Staff Reporter Troy Wolverton is in Los Angeles to attend the Electronic Entertainment Exposition -- better known as E3 -- which is the video-game industry's giant annual gathering. He's filing occasional dispatches on news, rumors, sights and thoughts from the show.

Thursday

My last day at E3 began with a meeting with J. Allard, a vice president at Microsoft ( MSFT), who heads up Xbox development. A more extensive question-and-answer article with Allard will run in the coming weeks. Meanwhile, here are some excerpts:

  • Allard and Microsoft believe that timing will be a key factor in the Xbox 360's success. Microsoft didn't release the Xbox until 19 months after Sony (SNE) put out the PlayStation 2, he noted. And even then, the device was a kind of rush job, Allard suggested. The Xbox team hadn't yet jelled by the time the device launched, the company didn't have a big relationship with industry titan Electronic Arts (ERTS) at the time, and the company was essentially forced to go with off-the-shelf hardware, Allard said. All that combined to give Sony an insurmountable lead.

    But this time, Microsoft has had years to develop its console and design it with custom parts, and it will have the first next-generation hardware on store shelves, Allard said. Along with relationships forged with most key game publishers, those factors will help Xbox 360 fare better in the marketplace, he said.
  • At Microsoft's press event on Monday, Allard boldly stated that 1 billion people would play Xbox 360 games in the coming years. Considering that Microsoft has sold fewer than 30 million units of its original Xbox, the comment raised more than a few eyebrows. In our interview, Allard backpedaled a bit from the prediction, saying it was more of a "challenge to the industry" than a specific company target.
  • Like a latter-day Paul Masson, Microsoft will sell no version of Halo before its time, Allard said. Microsoft-owned Bungie Studios, which developed the uberpopular, first-person shooter game, is cooking up "some interesting stuff," Allard said. But a new Halo has not been mentioned as one of the 25 to 40 Xbox 360 titles that Microsoft expects to have available at or near the launch of the console.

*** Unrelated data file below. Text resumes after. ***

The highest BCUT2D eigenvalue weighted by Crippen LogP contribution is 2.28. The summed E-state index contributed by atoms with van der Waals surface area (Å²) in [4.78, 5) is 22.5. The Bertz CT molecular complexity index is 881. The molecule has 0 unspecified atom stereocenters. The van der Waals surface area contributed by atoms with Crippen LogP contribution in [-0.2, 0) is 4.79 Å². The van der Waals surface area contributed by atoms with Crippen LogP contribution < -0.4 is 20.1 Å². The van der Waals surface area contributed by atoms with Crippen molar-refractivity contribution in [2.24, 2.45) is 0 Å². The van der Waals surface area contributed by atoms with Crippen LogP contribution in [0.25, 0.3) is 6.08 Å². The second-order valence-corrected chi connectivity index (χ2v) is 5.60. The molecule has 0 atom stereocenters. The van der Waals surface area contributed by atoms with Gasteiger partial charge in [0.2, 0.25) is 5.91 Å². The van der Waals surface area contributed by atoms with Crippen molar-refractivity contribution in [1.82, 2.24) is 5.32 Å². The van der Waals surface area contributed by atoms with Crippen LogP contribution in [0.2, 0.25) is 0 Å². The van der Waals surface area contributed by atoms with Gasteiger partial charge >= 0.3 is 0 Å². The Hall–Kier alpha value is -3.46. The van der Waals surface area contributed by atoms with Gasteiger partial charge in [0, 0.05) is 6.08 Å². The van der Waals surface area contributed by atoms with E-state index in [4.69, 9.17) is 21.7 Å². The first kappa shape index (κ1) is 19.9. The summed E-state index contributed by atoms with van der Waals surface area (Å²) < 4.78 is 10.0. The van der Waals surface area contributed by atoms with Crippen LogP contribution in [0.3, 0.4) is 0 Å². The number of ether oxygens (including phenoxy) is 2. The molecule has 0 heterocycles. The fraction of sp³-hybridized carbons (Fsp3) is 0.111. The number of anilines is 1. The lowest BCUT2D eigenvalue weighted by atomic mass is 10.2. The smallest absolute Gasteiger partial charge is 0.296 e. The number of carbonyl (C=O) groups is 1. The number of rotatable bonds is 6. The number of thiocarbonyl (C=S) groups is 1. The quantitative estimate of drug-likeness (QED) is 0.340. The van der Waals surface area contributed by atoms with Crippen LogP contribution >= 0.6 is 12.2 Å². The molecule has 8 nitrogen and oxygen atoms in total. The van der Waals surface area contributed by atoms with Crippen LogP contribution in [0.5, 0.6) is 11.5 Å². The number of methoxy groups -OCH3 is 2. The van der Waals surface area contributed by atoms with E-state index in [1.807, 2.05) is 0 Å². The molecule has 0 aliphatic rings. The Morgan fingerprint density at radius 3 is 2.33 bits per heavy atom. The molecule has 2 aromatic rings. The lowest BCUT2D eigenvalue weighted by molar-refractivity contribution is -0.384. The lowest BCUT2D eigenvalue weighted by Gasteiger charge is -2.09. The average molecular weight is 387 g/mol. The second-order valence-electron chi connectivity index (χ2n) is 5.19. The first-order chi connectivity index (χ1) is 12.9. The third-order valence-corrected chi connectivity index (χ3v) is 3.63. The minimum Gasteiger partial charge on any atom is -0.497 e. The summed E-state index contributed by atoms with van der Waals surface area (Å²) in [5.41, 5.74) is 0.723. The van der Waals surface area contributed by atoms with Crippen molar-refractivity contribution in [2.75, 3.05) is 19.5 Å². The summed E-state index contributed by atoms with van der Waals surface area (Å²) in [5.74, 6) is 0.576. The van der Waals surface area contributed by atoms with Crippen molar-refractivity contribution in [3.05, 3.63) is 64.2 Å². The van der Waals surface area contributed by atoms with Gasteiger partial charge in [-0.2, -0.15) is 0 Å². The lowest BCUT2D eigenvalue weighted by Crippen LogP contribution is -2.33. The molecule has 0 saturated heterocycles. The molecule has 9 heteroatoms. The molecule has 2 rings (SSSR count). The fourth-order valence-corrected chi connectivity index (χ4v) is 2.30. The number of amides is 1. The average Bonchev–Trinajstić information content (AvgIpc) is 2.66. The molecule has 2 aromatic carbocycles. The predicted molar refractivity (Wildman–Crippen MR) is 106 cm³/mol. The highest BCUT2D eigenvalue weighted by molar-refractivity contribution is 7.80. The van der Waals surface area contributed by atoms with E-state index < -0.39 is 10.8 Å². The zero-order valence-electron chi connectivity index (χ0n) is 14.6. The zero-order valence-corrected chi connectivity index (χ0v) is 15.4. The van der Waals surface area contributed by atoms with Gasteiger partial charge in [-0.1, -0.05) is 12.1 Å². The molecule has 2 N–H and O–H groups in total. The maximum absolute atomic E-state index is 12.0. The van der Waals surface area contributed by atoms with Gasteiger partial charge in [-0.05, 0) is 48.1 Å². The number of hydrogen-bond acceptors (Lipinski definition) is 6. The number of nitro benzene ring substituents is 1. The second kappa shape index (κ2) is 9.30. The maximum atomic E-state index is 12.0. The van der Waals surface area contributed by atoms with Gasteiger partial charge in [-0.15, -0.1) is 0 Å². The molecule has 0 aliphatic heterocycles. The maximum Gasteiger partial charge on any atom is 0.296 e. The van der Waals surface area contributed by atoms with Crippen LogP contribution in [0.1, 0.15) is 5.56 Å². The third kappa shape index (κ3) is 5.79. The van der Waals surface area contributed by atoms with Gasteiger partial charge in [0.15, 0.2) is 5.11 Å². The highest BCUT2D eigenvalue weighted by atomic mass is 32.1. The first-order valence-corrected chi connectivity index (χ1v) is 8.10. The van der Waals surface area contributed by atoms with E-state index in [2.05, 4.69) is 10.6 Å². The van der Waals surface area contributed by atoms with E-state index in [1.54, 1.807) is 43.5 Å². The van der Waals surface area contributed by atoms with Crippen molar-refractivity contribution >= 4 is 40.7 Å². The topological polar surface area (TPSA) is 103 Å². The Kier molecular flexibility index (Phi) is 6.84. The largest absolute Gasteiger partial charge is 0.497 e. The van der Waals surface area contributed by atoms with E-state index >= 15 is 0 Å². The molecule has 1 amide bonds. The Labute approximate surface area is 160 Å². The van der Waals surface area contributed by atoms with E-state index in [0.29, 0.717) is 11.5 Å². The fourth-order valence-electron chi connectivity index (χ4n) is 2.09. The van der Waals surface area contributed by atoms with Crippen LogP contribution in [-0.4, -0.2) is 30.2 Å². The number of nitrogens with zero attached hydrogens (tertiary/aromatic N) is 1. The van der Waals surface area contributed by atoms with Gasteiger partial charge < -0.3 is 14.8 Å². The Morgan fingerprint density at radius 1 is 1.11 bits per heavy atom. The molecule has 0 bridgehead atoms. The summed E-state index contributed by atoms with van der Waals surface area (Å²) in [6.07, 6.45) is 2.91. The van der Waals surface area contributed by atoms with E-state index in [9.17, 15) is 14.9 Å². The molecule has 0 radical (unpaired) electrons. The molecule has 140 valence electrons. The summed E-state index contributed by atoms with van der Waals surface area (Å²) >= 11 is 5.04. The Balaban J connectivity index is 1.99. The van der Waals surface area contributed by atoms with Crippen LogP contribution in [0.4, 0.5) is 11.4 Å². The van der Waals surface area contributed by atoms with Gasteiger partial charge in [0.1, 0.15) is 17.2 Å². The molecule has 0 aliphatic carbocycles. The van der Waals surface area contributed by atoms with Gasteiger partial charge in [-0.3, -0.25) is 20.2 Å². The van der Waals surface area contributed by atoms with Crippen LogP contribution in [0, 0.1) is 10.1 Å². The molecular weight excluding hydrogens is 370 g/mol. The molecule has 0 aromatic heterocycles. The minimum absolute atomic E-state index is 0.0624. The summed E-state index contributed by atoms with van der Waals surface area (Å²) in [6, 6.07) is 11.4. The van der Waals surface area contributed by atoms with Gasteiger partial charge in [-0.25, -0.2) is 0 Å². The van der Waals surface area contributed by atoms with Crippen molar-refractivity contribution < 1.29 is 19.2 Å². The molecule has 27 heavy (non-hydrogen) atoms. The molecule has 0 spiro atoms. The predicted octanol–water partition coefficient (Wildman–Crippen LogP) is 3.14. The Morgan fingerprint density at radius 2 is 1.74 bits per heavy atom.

• I was able to take a look at some of the games in development for the 360. Microsoft, for instance, showed off a video that featured a number of upcoming games that highlighted some of the Xbox 360's features. Among the game clips aired were Quake 4, developed by Id and published by Activision ( ATVI), and Dead or Alive 4 from Tecmo.

    I also had in in-depth look at Gears of War, which will be an Xbox 360-only title developed by Epic Games. The game, a third-person shooter, uses Epic's Unreal Engine technology, which is behind such titles as the Tom Clancy's Splinter Cell series from Ubisoft.

    Gears of War doesn't appear to break much new ground in terms of game play; you follow a series of missions that typically involves getting into firefights with denizens of evil. But the game did show off the high-definition resolution of the Xbox 360. And one cool feature: Players can interact with inanimate objects in the environment, shooting out windows or even using a bazooka-like weapon to blow through walls.


    One of the interesting things about the video-game industry is that having a game available "at launch" means different things to different people. Sometimes, companies truly mean that the games will be available on the same day that a particular console goes on sale.

    Other times, companies use the more slippery "launch window." EA, for instance, is saying that many of its Xbox 360 games will be available within the device's "launch window," which their developers defined as within about six weeks after the Xbox 360's actual launch date.

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